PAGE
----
What are the Potential Consequences of Defective Road Markings?

Posted 16th May 2023

What are the Potential Consequences of “Defective” Road Markings?

It is widely accepted that the proper maintenance of line and road markings is vital to the safety of road users, but as we move into a more automated future, it could also have implications for the rollout of new technologies.

New research has revealed that roughly a third of road markings on the major road network (MRN) in England can be graded as “defective” or completely absent, which has significant implications for the introduction of automated vehicles in the UK and has raised questions over whether standards should be improved.

Commissioned by the Road Safety Markings Association (RSMA), one of the largest specialist trade bodies in the Highways sector, this research was shared in part at the organisation’s annual conference in February, with the full report to be released in Spring next year.

By teaming up with Reflective Measurement Systems Ltd, whose advanced mobile retro-reflectometers are designed to accurately measure across the full lane width in a single pass, the RSMA was able to assess 2,100km of the MRN in this independent survey.


What is the MRN? 

The Major Road Network refers to a network of important roads (such as A-roads) that fall under the jurisdiction of local authorities. While only comprising 4% of the country’s road length, the MRN accounts for 43% of traffic flows.

The Strategic Road Network (SRN), on the other hand, is managed by National Highways and encompasses 4,500 miles of motorways and major A roads. As one of the most important pieces of infrastructure in the country, all road markings on the SRN are held to standards set out in the CS 126 “Inspection and Assessment of Road Markings and Road Studs”, with regular inspections revealing where road markings need to be reapplied to meet compliance.

However, this is not the case on the MRN, where a lack of equivalent regulations, differences in approaches by local councils and the impact of budgetary constraints has led to more patchwork results.


What the survey found

The survey measured both the retro-reflectivity and contrast of road markings, with the RSMA explaining that while retro-reflectivity is an important measurement in testing whether intervention is needed to improve road markings and therefore reduce accidents, contrast is vital to “machine reading” on the roads.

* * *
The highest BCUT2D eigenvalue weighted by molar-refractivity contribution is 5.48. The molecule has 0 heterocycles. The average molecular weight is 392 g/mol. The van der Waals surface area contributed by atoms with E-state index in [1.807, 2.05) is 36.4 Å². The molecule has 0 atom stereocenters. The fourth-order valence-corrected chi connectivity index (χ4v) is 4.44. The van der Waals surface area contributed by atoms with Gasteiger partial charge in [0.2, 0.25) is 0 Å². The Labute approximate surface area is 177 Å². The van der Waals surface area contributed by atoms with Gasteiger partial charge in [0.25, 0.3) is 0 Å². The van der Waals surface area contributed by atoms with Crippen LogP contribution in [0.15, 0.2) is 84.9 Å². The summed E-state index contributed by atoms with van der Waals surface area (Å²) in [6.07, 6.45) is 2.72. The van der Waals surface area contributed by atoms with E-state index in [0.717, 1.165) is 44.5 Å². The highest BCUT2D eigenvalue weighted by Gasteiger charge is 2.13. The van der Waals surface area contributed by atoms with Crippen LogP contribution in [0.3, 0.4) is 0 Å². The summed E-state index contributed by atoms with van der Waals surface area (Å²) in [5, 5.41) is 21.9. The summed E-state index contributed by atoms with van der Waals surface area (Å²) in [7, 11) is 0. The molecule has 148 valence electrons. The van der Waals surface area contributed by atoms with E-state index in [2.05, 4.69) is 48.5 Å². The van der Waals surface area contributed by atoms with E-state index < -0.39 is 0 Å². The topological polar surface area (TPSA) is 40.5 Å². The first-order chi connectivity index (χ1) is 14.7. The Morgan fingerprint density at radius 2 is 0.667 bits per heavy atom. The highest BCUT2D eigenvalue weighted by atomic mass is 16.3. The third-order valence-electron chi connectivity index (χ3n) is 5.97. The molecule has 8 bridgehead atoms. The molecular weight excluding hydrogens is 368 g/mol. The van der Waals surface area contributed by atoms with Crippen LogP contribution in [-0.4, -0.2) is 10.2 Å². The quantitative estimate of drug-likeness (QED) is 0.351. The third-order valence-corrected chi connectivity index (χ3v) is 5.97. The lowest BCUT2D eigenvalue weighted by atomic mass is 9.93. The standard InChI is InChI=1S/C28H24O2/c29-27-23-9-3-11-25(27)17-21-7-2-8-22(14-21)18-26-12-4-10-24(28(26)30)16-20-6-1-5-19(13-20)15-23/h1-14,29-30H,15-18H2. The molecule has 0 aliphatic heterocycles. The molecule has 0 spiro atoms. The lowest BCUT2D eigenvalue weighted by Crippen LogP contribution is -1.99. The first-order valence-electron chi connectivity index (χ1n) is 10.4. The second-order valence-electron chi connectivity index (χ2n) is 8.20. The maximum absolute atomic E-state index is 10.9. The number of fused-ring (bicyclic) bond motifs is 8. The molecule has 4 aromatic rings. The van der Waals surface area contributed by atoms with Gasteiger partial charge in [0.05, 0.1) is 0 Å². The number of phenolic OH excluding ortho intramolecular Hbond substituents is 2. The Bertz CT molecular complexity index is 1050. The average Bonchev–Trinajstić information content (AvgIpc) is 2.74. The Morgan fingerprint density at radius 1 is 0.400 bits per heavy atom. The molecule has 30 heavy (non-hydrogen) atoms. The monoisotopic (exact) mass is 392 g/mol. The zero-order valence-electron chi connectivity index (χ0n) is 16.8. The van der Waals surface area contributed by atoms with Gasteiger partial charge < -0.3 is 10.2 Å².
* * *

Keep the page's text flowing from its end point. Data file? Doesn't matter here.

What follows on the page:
Under the aforementioned CS 126, anything below 80 millicandelas (mcd) retro-reflectivity is considered defective. The survey found that 36.15% of edge-line markings and 26.40% of centre-line markings failed to meet this standard, while a whopping 79.275% of road markings were revealed to be under the 3:1 minimum level of contrast required for machine reading.


What does this mean for automated cars?

We have explored in previous articles how missing, confusing, degraded or poorly applied road markings can represent a safety hazard for road users, but one of the more surprising outcomes of ineffective line markings is the impact it is projected to have on the rise of “driverless” cars.

Self-driving vehicles are a major area of research and development in the modern transport industry, with the potential to match the private car in convenience while offering far more efficiency as a means of public transport. While likely to be very expensive for a long time, there is also scope for private driverless cars to become a regular feature on the road, taking the labour and (it is theorised) much of the risk out of driving.

While still some way off, driverless cars promise a revolution in transport, and progress is being continually made which could make visions of a greener, safer and more equitable future through the use of automated vehicles a reality. However, automated vehicles, like human drivers, need rules to read the road, and a language with which to parse this information.

This is what makes supporting infrastructure so important to driverless vehicles, and road markings are a key part of this. While a human could look at a road with incomplete markings and make a judgment call – even if this scenario is far from ideal and will increase the likelihood of accidents – at this time even highly sophisticated automated cars are unlikely to have the same capacity to do so.

One of the major challenges with the development of automated vehicles is that they will need to operate in a very human environment – where human error is a constant factor they will have to account for in their calculations. It will therefore be vital that the complex set of data points a driverless car uses to make decisions are as comprehensive as possible, so it can navigate its environment safely.

What this research reveals is that, were automated cars to be put on the road tomorrow, standards are such that they would be confined to the SRN, while their ability to read the road in other areas would be hampered by inadequate road markings. While not an urgent concern, it is certainly one we are likely to need to consider in future, suggesting that major investment in road infrastructure will be required to capture the full potential of this technology.


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